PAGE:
Lunchtime seminar: Australian Languages

Wednesday, 27 March 2019, 12:00 pm — Wednesday, 27 March 2019, 01:00 pm

Location SR202

The Centre for 21st Century Humanities Space, Place and Mobilities thematic group and the Centre for Social Research and Regional Futures invite you to attend our informal lunch seminar with Associate Professor Bill Palmer on the topic of: Building a database of spatial referential systems in Australian languages.

This paper reports on a pilot project to model an interactive online database and map for spatial referential systems in Indigenous Australian languages. The first step towards an empirically grounded understanding of the implications of Australian spatial referential systems is to establish what components of spatial systems actually occur in what combinations across the continent. In this seminar I report on a pilot for an interactive online survey database of Australian spatial systems that is rendered both as an interrogatable database, and an interactive mapping front end representing directional axes at points in individual language territories. In order to test for systematic correlation between geocentric spatial axes and the environment, following Palmer’s (2015) Topographic Correspondence Hypothesis, the database will include environmental data such as river drainage, escarpments, seasonal wind patterns, etc. These will also be rendered in the map to allow visual comparison of referential systems and environment. For maximal comparability, where possible fields will involve closed sets of options (e.g. a field for geocentric concepts with options such as ‘north-south’, ‘upwind-downwind’ etc). Once constructed, the database can be populated with data as available, with individual researchers correcting or adding to data already present for languages with which they are familiar.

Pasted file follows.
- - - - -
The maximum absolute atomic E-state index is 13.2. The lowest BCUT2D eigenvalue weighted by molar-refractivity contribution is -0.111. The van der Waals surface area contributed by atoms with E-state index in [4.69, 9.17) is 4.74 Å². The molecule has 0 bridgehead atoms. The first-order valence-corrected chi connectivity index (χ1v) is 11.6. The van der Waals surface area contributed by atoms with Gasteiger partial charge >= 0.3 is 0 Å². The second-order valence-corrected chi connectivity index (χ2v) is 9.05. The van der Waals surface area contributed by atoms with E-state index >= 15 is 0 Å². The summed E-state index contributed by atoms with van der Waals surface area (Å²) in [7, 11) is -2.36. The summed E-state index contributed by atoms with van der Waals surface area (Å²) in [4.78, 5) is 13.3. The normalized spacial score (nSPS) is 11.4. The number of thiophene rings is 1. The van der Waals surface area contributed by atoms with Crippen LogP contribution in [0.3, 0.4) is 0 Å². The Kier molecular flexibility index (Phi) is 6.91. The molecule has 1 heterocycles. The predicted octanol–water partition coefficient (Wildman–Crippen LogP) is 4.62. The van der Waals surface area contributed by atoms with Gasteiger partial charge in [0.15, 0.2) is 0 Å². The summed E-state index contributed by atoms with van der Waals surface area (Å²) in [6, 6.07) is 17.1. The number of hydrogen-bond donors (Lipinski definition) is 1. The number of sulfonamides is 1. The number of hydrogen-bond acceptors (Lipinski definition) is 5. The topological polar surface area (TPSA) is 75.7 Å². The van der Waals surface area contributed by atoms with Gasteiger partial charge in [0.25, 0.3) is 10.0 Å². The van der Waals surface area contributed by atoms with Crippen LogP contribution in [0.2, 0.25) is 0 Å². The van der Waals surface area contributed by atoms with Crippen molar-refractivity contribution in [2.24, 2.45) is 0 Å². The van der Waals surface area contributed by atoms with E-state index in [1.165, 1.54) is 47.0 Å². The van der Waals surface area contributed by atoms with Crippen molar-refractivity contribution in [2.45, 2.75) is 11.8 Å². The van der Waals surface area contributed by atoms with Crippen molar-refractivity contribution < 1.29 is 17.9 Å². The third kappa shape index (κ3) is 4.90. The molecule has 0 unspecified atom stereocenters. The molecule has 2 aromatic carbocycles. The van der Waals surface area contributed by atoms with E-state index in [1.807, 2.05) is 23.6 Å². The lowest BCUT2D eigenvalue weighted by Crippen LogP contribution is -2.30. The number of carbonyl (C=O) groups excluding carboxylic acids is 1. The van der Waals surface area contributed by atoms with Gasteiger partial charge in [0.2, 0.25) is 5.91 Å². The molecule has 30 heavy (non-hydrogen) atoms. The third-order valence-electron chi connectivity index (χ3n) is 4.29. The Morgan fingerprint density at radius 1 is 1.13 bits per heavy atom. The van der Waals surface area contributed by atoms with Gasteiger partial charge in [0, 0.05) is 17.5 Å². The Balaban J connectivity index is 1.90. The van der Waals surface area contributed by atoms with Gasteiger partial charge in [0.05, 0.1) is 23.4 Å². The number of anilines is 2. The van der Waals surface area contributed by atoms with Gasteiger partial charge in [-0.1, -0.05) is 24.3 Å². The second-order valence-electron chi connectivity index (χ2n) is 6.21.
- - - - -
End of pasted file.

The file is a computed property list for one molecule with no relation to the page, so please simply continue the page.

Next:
Developing a survey database like this does, however, pose numerous challenges, from content to technical implementation. In this seminar, I report on a feasibility project funded by C21CH and implemented with Bill Pascoe to pilot the design and implementation of a database and mapping front end for a test fragment of the continent: part of the Daly River region of the NT. This sample is a useful test as the languages are known to employ a range of geocentric axes, and employ grammatical geocentric terms to varying extents, and because it involves drawing on sources of diverse types, from spatial studies (Hoffmann 2013), to grammatical descriptions of directional forms (Reid 2011), to field notes. I report on challenges encountered in developing the database and map; and the kinds of choices I faced to design and implement the database. Finally, I demonstrate the resulting pilot database and interactive map.